Tuesday 22 March 2022

Omission bias: is harmful action worse than harmful inaction?

You have probably seen the runaway trolley problem. You know the one where a trolley (not a shopping trolley in fact, but a tram) is destined to kill X amount of people. You can pull a lever and save them all, but you will end up killing someone else. It is basically trying to summarise the debate between Utilitarians and Kant.

Here is an interesting variation that is perhaps not as well known. Imagine the tram is heading towards one person, and you can pull a lever and save them but it will also kill exactly one person. Do you pull the lever?


For utilitarian’s, it shouldn’t make any difference whether you pull the lever or not as one life is equal to one life. For people who follow Kant’s categorical imperative, by pulling the lever entails killing someone and treating them as a means to an end. But by not pulling it, are you not doing the same thing? It really all depends whether you view inaction as an action in itself. Personally, I think it is.

In practise most people would feel more morally culpable if they pulled the lever than if they did nothing. Now I am not one of these people that bring up biases all the time, but I think this particular bias is interesting. It is called, omission bias: the tendency to view harmful actions worse than harmful inaction.

I think one reason we have this bias is partly to do with how we view causality: if you do not intervene you can always tell yourself “it would have happened anyway”. If you do intervene, however, you feel like you have personally changed the course of history and so are more responsible.

As someone who thinks a lot about causality, I find this particularly interesting. This is because most situations are not as clear cut as pulling a lever on a runaway trolley/tram. The future is uncertain and we don’t really have a counterfactual to what happens in life. What makes matters worse is we tend to judge decisions with the benefit of hindsight, rather than what was known at the time.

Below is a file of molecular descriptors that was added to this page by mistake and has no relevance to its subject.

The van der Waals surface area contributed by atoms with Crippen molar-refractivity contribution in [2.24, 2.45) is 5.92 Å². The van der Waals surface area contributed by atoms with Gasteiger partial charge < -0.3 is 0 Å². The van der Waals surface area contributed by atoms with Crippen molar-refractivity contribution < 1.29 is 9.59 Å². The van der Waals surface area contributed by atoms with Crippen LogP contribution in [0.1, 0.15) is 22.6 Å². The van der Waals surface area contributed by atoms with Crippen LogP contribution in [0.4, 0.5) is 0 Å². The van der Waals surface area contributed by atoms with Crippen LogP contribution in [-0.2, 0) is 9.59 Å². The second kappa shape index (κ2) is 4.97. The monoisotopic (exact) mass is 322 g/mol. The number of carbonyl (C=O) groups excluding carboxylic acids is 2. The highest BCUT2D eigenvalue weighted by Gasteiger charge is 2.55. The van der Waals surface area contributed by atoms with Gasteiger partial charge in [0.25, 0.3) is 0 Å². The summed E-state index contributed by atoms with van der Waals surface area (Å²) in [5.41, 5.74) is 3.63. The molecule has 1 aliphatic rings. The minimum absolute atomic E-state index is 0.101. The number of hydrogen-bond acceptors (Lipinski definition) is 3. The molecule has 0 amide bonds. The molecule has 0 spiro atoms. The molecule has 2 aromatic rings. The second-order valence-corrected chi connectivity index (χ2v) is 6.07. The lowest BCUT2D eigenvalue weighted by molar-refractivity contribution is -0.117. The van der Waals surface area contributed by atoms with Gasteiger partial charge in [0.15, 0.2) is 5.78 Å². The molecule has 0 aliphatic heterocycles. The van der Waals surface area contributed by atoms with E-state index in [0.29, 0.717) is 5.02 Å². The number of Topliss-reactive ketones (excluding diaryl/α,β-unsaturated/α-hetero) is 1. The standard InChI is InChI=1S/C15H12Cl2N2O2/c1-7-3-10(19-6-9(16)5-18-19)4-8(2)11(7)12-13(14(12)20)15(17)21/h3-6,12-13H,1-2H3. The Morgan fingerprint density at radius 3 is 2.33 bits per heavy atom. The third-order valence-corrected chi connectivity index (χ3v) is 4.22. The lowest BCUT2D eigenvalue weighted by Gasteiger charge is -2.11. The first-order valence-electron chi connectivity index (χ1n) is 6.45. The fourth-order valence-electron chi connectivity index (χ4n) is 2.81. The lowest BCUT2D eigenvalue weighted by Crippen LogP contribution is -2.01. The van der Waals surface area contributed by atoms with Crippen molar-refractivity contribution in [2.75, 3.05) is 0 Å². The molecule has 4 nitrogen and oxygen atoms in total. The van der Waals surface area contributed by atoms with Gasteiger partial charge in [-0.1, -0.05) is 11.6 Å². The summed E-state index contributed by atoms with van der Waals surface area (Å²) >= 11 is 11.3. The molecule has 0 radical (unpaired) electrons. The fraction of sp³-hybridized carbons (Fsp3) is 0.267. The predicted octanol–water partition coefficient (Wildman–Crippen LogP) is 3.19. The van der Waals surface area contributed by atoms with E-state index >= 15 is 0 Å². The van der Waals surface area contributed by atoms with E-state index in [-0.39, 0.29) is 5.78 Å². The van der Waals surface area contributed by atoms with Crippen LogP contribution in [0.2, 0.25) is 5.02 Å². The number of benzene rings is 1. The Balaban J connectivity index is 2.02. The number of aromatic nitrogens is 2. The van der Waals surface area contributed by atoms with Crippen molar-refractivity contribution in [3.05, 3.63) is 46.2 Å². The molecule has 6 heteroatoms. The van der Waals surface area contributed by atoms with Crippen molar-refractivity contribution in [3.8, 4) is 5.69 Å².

And even though I know all this, if I were to ask my friend to get me something from the shop on the other side of the road and she subsequently got run over, I would be racked with guilt. Yet, if she just decided to go to the shop on her own and she got run over, I would feel extremely sad but I wouldn’t feel as guilty. It would have been odd for me to say “No, don’t go to the shop, you might get run over”. 

If you were to ask the average person on the (Western) street what the biggest military mistake over the last 50 years was I am pretty sure most people would say Iraq or Afghanistan. I think it would be quite odd if you heard someone mentioning Rwanda. Rwanda was a case where military intervention was decided against and the total resulting deaths were around 1 million people.

Now I am not trying to say that any of those decisions to go (or not go) to war were right or wrong here, I am just wondering whether peoples responses to them have something to do with omission bias.

I also think omission bias can help to explain a whole load of other things, from decision to not vaccinate children to what Jeremy Drivers calls personal Cheems mindset– how we tend to favour inaction over action in our everyday lives.

So how can we combat this? Spread awareness? Teach people causality? No. The best course of action is to do nothing so we don't get the blame when things inevitably go wrong...

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